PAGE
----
One Home. Zero energy bills.
The house that Joel and Barb Mielke built for their retirement checks a lot of boxes.
It’s located in rural Preston. Large windows open to a view of acres of prairie. It has wood and stone detailing straight out of a home décor catalogue.
The 2550-square-foot home has seven rooms on the main floor (including an open-plan kitchen/dining/living room and office, a breakfast nook, two bathrooms, and a master bedroom), and five on the lower (including a rec room, third bathroom, mechanical room, storage room with freezer and larder, and a guest room).
And, unseen to the naked eye, the house is rated a net zero on the HERS index (that’s the Home Energy Rating System).
The HERS index measures the energy-efficiency of an existing home and tries to estimate how much homeowners will have to spend on utility bills. A lower-energy home doesn’t use as much power, so its bills are lower. A net zero rating means that the home produces as much energy through renewable resources, such as solar panels, as it consumes.
When Barb and Joel designed their dream home, they wanted it to break even on energy. And after installing solar panels to create energy in the summer and a custom appliance system to use as little as possible in the winter, they did it.
Both of the Mielkes are chemical engineers. Joel, who worked at an oil refinery for 35 years, created the energy design. A home designer stepped in to tweak the floorplan. “Energy balances are second nature for me,” Joel says. “I’ve always been thrifty in the case of resources. I don’t like to waste things.”
Here’s how they did it.
1. They created a “thermal envelope.” The Mielkes’ house is insulated for maximum heat retention, with layers of polystyrene foam below and around concrete, spray foam and fiberglass (and more of the polystyrene foam) to protect the walls, and even more spray foam and fiberglass in the ceiling. Airflow is also controlled, and very few rooms in the house vent directly to the outdoors. Instead, hot air routes down and out through floor trusses.
2. Tripled up on window protection. The house has triple-pane windows (compared to a normal double-pane), to trap extra heat. The extra cost was minimal, Joel says, and the couple “wanted to push it as far as we could.”
3. Used the windows for more than the view. The Mielkes’ south-facing windows are 200 sq. feet and were specially shaded and treated to let the sun in during the winter (during the summer, they should be shaded) for passive solar gain. “By the end of September, we’re just starting to get sun into the house,” Joel says. That’s an extra little bit of heat that they don’t have to generate or buy. In an attempt to keep fossil fuel use to a minimum, the Mielkes also use a hefty Norwegian wood-burning stove to heat the house. They burn dead wood from the area around their house, and only harvest roughly 10 percent of the trees that fall on their land.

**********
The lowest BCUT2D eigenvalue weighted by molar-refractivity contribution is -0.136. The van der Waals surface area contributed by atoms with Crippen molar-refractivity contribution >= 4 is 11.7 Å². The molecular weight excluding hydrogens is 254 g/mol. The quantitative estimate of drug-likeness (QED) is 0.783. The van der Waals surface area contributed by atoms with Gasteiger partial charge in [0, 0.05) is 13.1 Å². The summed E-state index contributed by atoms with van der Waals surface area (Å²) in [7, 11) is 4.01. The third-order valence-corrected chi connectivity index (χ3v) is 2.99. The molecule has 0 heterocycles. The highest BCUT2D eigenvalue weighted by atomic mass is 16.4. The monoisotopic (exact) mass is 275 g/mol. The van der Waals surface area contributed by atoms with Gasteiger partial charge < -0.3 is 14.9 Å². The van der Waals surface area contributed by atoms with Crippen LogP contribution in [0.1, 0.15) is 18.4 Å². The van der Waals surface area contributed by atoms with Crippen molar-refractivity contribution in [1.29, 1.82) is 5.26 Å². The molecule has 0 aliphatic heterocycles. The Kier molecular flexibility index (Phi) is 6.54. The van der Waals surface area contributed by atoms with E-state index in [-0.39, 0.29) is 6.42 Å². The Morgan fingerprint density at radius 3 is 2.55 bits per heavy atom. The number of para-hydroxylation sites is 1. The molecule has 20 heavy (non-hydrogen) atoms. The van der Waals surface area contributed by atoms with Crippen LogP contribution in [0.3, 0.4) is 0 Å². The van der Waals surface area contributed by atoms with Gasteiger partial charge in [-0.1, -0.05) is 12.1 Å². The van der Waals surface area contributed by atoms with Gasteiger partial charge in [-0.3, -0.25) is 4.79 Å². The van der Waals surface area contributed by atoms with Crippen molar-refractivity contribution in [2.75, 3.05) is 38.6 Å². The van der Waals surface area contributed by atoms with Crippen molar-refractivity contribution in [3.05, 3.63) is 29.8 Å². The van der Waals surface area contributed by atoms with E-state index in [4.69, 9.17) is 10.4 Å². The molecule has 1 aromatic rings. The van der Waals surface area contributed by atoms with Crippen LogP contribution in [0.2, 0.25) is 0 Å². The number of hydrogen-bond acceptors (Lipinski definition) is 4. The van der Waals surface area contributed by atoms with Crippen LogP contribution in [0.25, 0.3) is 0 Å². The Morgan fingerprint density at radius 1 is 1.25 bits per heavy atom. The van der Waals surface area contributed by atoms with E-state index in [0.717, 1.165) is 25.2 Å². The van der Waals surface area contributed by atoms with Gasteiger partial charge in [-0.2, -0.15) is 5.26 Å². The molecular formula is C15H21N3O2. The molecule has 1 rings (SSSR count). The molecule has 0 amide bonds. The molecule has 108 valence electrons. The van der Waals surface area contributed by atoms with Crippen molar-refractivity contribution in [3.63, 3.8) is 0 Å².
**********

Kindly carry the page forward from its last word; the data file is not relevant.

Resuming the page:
4. Relied on import/export. The Mielkes are on the grid. Their house and solar panel (it’s bigger than a car and sits next to the long drive up to the house) don’t have batteries to store the energy created. So when the sun is shining, Barb says, the Mielkes export energy to the local power company, which buys their electricity. When it’s cloudy, they import energy to power their home. Last year, the couple generated more than twice as much electricity as they used. “We’ve exported enough energy to offset driving our vehicles,” Joel says. Also, they didn’t pay any energy bills last year. “They gave us money back, actually,” Barb says.
5. Prioritized the environment. Quite often, when people hear about the Mielkes’ house, they assume that the couple wanted to avoid energy bills. But the larger issue at hand is environmental stewardship, Joel and Barb say.
6. Extended to the outdoors. The Mielkes’ house is built on 130 acres of prairie, much of which has been restored over the past few years. The ground had been previously tilled for farming, and the natural flora and fauna were destroyed. The Mielkes have tried to bring it back by harvesting seeds from native grasses and buying packets of the plants that would have grown in the area decades ago. Much of the work now, Barb says, is just trying to keep invasive, non-native species out of their giant yard.